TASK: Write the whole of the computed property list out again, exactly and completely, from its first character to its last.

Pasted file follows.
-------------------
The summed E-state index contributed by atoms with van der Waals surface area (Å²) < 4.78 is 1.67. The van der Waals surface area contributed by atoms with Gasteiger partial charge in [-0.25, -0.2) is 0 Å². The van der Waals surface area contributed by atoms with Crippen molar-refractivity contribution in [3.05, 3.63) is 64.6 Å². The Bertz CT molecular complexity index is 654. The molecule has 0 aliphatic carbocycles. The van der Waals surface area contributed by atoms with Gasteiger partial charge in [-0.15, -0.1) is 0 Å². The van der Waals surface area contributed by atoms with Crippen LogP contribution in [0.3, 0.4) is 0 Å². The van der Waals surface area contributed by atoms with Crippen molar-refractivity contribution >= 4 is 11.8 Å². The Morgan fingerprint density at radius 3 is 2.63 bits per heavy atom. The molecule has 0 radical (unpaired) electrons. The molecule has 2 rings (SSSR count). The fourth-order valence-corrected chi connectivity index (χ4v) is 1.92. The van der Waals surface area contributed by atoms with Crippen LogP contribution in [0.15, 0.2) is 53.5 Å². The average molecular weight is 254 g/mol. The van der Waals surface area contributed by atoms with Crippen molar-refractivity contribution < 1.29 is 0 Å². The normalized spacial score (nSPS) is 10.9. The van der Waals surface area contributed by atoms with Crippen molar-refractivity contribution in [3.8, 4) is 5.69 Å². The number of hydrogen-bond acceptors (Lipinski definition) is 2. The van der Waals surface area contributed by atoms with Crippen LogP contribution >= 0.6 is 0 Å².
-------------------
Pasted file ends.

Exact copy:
The summed E-state index contributed by atoms with van der Waals surface area (Å²) < 4.78 is 1.67. The van der Waals surface area contributed by atoms with Gasteiger partial charge in [-0.25, -0.2) is 0 Å². The van der Waals surface area contributed by atoms with Crippen molar-refractivity contribution in [3.05, 3.63) is 64.6 Å². The Bertz CT molecular complexity index is 654. The molecule has 0 aliphatic carbocycles. The van der Waals surface area contributed by atoms with Gasteiger partial charge in [-0.15, -0.1) is 0 Å². The van der Waals surface area contributed by atoms with Crippen LogP contribution in [0.3, 0.4) is 0 Å². The van der Waals surface area contributed by atoms with Crippen molar-refractivity contribution >= 4 is 11.8 Å². The Morgan fingerprint density at radius 3 is 2.63 bits per heavy atom. The molecule has 0 radical (unpaired) electrons. The molecule has 2 rings (SSSR count). The fourth-order valence-corrected chi connectivity index (χ4v) is 1.92. The van der Waals surface area contributed by atoms with Crippen LogP contribution in [0.15, 0.2) is 53.5 Å². The average molecular weight is 254 g/mol. The van der Waals surface area contributed by atoms with Crippen molar-refractivity contribution < 1.29 is 0 Å². The normalized spacial score (nSPS) is 10.9. The van der Waals surface area contributed by atoms with Crippen molar-refractivity contribution in [3.8, 4) is 5.69 Å². The number of hydrogen-bond acceptors (Lipinski definition) is 2. The van der Waals surface area contributed by atoms with Crippen LogP contribution >= 0.6 is 0 Å².